On 27 April 1496 at Alrewas, Staffordshire, a coroner’s inquest was held over the body of John Hunt. Jurors reported that seven men–artisans of different trades in nearby Lichfield–had murdered him and then run to sanctuary.
The seven men were a baker, a dyer, a draper, a fletcher, a tallowchandler, and two pewterers. According to the inquest jurors, they had lain in wait near Hunt’s house and then attacked and killed him with swords, daggers, and bows and arrows.
A frustration with these records is the complete lack of back-story: we don’t know Hunt’s occupation, and we’re given no clues as to why these seven Lichfield artisans would have traveled to Alrewas to kill him. Another mystery Wikipedia solved for me: it’s pronounced all-re-was.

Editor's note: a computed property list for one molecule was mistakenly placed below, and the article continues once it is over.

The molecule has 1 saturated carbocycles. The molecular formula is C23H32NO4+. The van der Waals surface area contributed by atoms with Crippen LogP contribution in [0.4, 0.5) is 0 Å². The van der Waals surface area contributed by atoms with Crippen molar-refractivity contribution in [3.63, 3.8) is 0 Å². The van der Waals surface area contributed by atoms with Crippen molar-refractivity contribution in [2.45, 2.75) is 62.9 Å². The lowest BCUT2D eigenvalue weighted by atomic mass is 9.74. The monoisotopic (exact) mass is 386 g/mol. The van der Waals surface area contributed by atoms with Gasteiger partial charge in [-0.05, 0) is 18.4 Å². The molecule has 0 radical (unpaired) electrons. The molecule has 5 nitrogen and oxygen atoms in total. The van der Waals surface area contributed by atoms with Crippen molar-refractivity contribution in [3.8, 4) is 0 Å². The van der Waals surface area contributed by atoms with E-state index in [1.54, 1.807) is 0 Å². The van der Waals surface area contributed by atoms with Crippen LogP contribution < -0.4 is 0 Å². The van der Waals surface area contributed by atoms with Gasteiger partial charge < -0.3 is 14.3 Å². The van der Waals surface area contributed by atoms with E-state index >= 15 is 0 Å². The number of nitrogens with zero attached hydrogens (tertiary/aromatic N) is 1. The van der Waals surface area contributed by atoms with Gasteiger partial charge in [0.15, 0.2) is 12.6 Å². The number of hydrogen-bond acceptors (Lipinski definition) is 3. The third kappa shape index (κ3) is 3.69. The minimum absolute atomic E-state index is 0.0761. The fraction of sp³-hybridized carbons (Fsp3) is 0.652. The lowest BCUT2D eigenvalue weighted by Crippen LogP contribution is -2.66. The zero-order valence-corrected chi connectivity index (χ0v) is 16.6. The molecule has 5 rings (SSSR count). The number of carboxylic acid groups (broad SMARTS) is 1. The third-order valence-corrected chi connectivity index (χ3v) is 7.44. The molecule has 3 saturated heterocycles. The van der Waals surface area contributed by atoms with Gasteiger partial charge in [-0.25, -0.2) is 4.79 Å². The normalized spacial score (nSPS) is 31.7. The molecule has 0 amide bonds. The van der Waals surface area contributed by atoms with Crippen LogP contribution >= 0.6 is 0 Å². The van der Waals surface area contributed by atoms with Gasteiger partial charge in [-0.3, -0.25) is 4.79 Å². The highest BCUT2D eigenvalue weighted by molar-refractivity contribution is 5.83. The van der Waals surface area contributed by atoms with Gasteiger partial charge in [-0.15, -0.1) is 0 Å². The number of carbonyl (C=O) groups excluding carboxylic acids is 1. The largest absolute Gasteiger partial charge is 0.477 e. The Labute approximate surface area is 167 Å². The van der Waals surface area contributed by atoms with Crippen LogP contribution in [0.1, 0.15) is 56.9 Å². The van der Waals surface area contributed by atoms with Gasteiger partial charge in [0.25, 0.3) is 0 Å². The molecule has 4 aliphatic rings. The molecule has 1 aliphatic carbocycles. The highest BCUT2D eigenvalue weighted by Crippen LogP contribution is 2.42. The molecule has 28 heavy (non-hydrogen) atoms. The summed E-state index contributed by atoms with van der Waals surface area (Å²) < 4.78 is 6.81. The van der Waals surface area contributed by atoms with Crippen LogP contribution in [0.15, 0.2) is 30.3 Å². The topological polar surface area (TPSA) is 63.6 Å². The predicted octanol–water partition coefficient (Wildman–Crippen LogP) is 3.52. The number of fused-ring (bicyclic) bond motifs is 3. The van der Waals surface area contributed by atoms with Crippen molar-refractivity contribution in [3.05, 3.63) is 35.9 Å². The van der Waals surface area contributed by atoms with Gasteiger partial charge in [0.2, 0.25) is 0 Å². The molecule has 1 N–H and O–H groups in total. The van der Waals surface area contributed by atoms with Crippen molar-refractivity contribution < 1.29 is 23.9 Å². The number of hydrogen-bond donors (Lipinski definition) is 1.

After the killing, the seven Lichfield men ran back to Lichfield (nice 10k run) and took sanctuary at the Franciscan friary there. With friaries, it’s often not clear if this is temporary asylum before abjuration, or a claim of permanent sanctuary.
All we know about their subsequent fate is that they were all outlawed by fall 1497, so it appears that in any case sanctuary worked for them to escape immediate arrest and then prosecution.
TNA, KB 9/410, m. 90; KB 29/127, m. 1. Top image, P. Bruegel, source.